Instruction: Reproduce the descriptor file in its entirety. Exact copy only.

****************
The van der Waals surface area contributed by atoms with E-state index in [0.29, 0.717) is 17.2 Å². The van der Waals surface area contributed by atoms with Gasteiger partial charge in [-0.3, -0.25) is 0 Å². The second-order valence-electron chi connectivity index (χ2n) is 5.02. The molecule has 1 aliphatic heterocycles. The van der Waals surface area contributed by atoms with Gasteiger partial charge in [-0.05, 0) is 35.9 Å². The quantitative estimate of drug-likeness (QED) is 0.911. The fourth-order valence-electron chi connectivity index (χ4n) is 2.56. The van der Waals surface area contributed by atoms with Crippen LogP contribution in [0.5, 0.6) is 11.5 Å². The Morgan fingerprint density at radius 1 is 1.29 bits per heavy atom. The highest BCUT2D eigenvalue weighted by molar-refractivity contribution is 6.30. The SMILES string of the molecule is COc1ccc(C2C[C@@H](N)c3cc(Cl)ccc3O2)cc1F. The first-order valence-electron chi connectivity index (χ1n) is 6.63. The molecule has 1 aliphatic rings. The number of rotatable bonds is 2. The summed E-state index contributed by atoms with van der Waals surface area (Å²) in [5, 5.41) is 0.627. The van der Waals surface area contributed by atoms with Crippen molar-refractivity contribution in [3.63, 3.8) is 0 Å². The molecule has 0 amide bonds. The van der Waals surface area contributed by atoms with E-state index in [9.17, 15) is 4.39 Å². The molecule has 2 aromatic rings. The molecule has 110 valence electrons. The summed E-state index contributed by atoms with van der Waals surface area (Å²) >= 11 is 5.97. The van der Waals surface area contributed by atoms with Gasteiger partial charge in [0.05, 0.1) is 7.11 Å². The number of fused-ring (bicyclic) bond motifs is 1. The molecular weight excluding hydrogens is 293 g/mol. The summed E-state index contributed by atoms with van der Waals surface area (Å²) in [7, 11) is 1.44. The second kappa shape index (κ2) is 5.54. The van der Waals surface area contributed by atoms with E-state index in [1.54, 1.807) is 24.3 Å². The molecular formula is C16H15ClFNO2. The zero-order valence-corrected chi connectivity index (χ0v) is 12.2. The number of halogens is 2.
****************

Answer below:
The van der Waals surface area contributed by atoms with E-state index in [0.29, 0.717) is 17.2 Å². The van der Waals surface area contributed by atoms with Gasteiger partial charge in [-0.3, -0.25) is 0 Å². The second-order valence-electron chi connectivity index (χ2n) is 5.02. The molecule has 1 aliphatic heterocycles. The van der Waals surface area contributed by atoms with Gasteiger partial charge in [-0.05, 0) is 35.9 Å². The quantitative estimate of drug-likeness (QED) is 0.911. The fourth-order valence-electron chi connectivity index (χ4n) is 2.56. The van der Waals surface area contributed by atoms with Crippen LogP contribution in [0.5, 0.6) is 11.5 Å². The Morgan fingerprint density at radius 1 is 1.29 bits per heavy atom. The highest BCUT2D eigenvalue weighted by molar-refractivity contribution is 6.30. The SMILES string of the molecule is COc1ccc(C2C[C@@H](N)c3cc(Cl)ccc3O2)cc1F. The first-order valence-electron chi connectivity index (χ1n) is 6.63. The molecule has 1 aliphatic rings. The number of rotatable bonds is 2. The summed E-state index contributed by atoms with van der Waals surface area (Å²) in [5, 5.41) is 0.627. The van der Waals surface area contributed by atoms with Crippen molar-refractivity contribution in [3.63, 3.8) is 0 Å². The molecule has 0 amide bonds. The van der Waals surface area contributed by atoms with E-state index in [9.17, 15) is 4.39 Å². The molecule has 2 aromatic rings. The molecule has 110 valence electrons. The summed E-state index contributed by atoms with van der Waals surface area (Å²) >= 11 is 5.97. The van der Waals surface area contributed by atoms with Gasteiger partial charge in [0.05, 0.1) is 7.11 Å². The number of fused-ring (bicyclic) bond motifs is 1. The molecular weight excluding hydrogens is 293 g/mol. The summed E-state index contributed by atoms with van der Waals surface area (Å²) in [7, 11) is 1.44. The second kappa shape index (κ2) is 5.54. The van der Waals surface area contributed by atoms with E-state index in [1.54, 1.807) is 24.3 Å². The molecular formula is C16H15ClFNO2. The zero-order valence-corrected chi connectivity index (χ0v) is 12.2. The number of halogens is 2.